Posted inLifestyle

The DIY Lockdown Haircut

When asked as part of a job interview if he could type, my grandfather, who had until then never seen a typewriter in his life, replied that of course he could.  This is often quoted in my family as an example of what we affectionately call Burgar Bullshit: being able to do anything until proven otherwise.  This spirit of bullshitting your way through, also seen in my Oxford interviews, most recently manifested itself in deciding there was absolutely no reason why I couldn’t cut my own hair.

Now, on lockdown haircut number five, I can safely say it’s been a learning curve, but not an unsuccessful one.

For years, I’ve been trimming my own fringe instead of getting it done professionally.  Why?  I’m a cheapskate.  I’m famously reluctant to spend money on haircuts, squirm at the idea of a head massage, and already own a pair of hair scissors; so after a YouTube tutorial (couldn’t be bothered with the fifteen-minute version and opted for a shorter three-minute abridged option) there was nothing standing in my way.  My sister and I laid out a large sheet, ran our heads under the shower, and got to work. 

Hers was easy enough – just a blunt cut an inch up – and she was one happy customer, despite having the Sweeney Todd soundtrack playing as background music.  Mine, a short bob with a fringe and some layers, was an altogether different story.  The plan was that I was going to cut it myself and gain full hair independence, with her standing behind me to make sure I wasn’t about to make a horrible mistake, and whilst it worked out, we did learn a few valuable lessons.

Perhaps most important of those lessons, don’t cut the front first.  You can see the front.  You can reach the front.  And crucially, your hairline is a lot higher at the front.  Trying to get the back to match up to the bit I’d already hacked substantially shorter wasn’t just difficult.  It was impossible.  If you don’t want to look like the result of cutting a mullet in and coming back to it after six months of growth, learn from my mistakes.  Don’t cut the front first.  Thankfully when all your socialising is on Zoom, nobody can see the back of your head anyway.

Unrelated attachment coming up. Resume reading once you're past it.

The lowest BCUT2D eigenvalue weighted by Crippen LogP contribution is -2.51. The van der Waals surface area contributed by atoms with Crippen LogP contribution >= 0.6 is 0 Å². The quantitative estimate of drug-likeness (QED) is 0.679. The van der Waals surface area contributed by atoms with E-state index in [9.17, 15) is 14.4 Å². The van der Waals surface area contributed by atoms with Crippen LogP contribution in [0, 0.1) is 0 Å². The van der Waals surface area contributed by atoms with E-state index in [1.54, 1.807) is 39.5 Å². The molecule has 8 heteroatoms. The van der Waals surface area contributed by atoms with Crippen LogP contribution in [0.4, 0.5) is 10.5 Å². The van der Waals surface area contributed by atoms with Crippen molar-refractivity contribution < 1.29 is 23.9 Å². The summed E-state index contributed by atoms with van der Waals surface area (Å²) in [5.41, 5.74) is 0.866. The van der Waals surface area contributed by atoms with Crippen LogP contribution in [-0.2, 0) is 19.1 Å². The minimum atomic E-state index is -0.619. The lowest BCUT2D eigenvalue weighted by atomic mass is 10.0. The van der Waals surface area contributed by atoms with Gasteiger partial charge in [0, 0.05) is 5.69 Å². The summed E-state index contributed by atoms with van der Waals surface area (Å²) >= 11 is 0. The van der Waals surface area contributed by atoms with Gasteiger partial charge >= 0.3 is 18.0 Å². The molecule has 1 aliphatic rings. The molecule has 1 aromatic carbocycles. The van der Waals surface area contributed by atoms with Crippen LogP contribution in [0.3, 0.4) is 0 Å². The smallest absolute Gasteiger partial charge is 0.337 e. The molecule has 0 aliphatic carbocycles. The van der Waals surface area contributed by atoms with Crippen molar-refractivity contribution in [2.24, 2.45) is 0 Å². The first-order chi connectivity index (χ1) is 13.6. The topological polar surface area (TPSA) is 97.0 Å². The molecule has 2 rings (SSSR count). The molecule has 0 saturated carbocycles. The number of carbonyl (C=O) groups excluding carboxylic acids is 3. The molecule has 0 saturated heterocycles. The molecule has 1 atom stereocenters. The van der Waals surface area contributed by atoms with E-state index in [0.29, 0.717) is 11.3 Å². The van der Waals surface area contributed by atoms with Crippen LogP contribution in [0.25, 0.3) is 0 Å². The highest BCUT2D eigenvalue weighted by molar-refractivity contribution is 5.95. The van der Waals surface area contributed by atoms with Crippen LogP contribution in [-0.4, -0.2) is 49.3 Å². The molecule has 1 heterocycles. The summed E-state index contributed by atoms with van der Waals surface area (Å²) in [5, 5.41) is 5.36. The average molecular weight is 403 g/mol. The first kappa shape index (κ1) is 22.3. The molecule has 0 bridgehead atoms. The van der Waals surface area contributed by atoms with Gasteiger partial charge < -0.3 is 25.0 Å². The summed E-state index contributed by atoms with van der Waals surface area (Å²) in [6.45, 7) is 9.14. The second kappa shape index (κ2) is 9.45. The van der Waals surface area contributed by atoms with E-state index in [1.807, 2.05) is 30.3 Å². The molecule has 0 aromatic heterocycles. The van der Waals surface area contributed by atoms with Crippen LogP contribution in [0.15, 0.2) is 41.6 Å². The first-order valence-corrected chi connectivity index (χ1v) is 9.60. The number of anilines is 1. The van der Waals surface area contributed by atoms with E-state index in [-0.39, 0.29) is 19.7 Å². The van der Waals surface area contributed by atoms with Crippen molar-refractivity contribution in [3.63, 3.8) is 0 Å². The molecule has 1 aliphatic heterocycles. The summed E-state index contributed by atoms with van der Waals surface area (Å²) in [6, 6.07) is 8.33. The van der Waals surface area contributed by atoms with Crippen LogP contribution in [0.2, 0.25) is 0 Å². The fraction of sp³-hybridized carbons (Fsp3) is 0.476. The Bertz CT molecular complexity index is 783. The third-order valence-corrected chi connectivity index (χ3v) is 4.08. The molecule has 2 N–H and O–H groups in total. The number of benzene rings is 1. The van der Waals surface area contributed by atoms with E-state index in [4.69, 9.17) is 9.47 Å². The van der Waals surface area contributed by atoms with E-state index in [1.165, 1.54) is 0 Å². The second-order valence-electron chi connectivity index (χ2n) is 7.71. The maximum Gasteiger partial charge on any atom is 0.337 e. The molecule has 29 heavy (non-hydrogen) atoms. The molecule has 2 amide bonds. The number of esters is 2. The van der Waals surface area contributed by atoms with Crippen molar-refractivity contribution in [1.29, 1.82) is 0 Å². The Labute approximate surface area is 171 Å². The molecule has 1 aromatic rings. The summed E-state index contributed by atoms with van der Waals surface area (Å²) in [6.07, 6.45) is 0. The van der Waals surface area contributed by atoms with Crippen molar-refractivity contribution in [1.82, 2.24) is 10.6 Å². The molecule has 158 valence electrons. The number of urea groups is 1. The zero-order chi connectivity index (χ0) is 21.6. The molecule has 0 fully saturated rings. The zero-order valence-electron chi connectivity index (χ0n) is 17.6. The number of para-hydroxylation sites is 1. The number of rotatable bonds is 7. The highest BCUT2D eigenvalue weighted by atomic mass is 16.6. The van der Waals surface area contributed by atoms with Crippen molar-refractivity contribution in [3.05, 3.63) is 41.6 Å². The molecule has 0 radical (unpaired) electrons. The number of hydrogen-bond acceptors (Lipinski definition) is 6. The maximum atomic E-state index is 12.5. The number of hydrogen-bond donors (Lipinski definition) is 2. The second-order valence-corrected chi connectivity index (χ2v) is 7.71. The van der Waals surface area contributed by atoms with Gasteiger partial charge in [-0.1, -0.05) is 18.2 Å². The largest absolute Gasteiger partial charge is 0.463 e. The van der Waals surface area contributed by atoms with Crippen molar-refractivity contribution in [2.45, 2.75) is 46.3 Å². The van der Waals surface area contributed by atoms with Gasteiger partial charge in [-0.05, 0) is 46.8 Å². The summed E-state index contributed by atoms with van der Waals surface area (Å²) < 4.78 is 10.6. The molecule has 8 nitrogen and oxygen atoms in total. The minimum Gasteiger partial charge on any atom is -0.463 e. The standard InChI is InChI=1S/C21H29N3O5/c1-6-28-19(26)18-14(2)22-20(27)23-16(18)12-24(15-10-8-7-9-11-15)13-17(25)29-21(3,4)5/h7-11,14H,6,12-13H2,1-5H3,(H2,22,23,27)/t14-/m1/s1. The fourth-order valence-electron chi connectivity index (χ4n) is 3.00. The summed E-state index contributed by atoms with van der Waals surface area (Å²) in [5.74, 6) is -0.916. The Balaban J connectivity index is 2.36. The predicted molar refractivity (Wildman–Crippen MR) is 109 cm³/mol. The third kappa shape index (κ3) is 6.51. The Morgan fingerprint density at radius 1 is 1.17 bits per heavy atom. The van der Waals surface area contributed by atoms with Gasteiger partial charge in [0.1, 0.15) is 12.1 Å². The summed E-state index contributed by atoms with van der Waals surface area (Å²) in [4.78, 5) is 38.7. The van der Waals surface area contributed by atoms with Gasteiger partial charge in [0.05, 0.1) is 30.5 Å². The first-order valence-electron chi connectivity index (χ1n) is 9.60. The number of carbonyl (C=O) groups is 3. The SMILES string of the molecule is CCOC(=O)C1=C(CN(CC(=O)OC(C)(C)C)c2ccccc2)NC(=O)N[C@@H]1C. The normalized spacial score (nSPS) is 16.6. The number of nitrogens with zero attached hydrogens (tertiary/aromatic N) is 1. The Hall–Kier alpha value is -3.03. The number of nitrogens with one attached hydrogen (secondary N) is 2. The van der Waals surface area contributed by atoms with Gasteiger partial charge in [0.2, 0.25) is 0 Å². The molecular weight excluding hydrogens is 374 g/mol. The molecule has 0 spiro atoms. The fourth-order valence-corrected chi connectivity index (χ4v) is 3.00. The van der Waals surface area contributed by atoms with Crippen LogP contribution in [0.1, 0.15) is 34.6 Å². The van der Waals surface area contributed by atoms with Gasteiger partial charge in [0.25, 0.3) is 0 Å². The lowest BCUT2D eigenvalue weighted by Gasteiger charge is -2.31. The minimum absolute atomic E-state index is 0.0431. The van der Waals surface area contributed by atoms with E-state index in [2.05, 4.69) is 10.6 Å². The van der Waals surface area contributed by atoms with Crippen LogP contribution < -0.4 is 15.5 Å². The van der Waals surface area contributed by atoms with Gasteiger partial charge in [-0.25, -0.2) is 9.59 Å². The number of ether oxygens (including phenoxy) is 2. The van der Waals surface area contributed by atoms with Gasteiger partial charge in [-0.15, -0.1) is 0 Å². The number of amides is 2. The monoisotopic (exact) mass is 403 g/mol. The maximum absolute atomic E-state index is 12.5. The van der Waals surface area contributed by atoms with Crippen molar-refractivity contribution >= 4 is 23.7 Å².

There are lessons you can’t afford to learn through trial and error because they have bigger consequences.  Take it from me: don’t cut your hair when it’s dry, and don’t cut your fringe when it’s wet.  Tackling a wet fringe will mean you get the tension wrong, every time.  Equally, don’t be tempted to pull it about whilst cutting it.  I do mine leaning forward over a sink, hands free, and it really works.  This also goes for the now long-distant trend of the Lockdown Fringe.  Yes, you can successfully cut your own fringe in.  I would even – controversially – recommend the #fringelife.  But if you’re tempted to try it, cut it long – down to your mouth – and gradually shorten it.  Fringes are humbling.  Tread carefully.

Giving yourself a haircut is, perhaps surprisingly, a team effort, no matter how many mirrors you set up.  Recruiting a family member or friend to make sure you don’t chop an unsightly chunk out or accidentally lop off a finger while sorting out the back is essential.  That said, I’ve felt more confident taking the matter of actually cutting the hair itself literally into my own hands.  It’s not that I don’t trust my family.  It’s just that my mum is famed for cutting off a full head of doll’s hair to try and get it even.  Keep them nearby as a spotter and I recommend a family member without a sense of humour.

I guess the real question is if I’ll be sticking with the self-haircut in a post-Covid world.  The financial saving has been pretty impressive.  Instead of £40 a go, my haircuts this year have cost a one-time purchase of some hair scissors, and a few hours of my time.  I’ve also been pleasantly surprised by how easy it was to achieve something that made me feel a bit fresher and a bit better about myself.  Admittedly it’s nowhere near as good as it would be if it was done by a professional, but it has been good enough for me. 

I do however have to do it more frequently.  It starts to look scruffy a lot sooner than a professional haircut would, but since I have nothing but time on my hands at the moment, this isn’t really a problem.  I don’t think Christmas vac 2019 will have been my last trip to the hairdresser, but it’s safe to say that my most recent lockdown haircut also won’t be the last.  All that was missing was the holiday chat.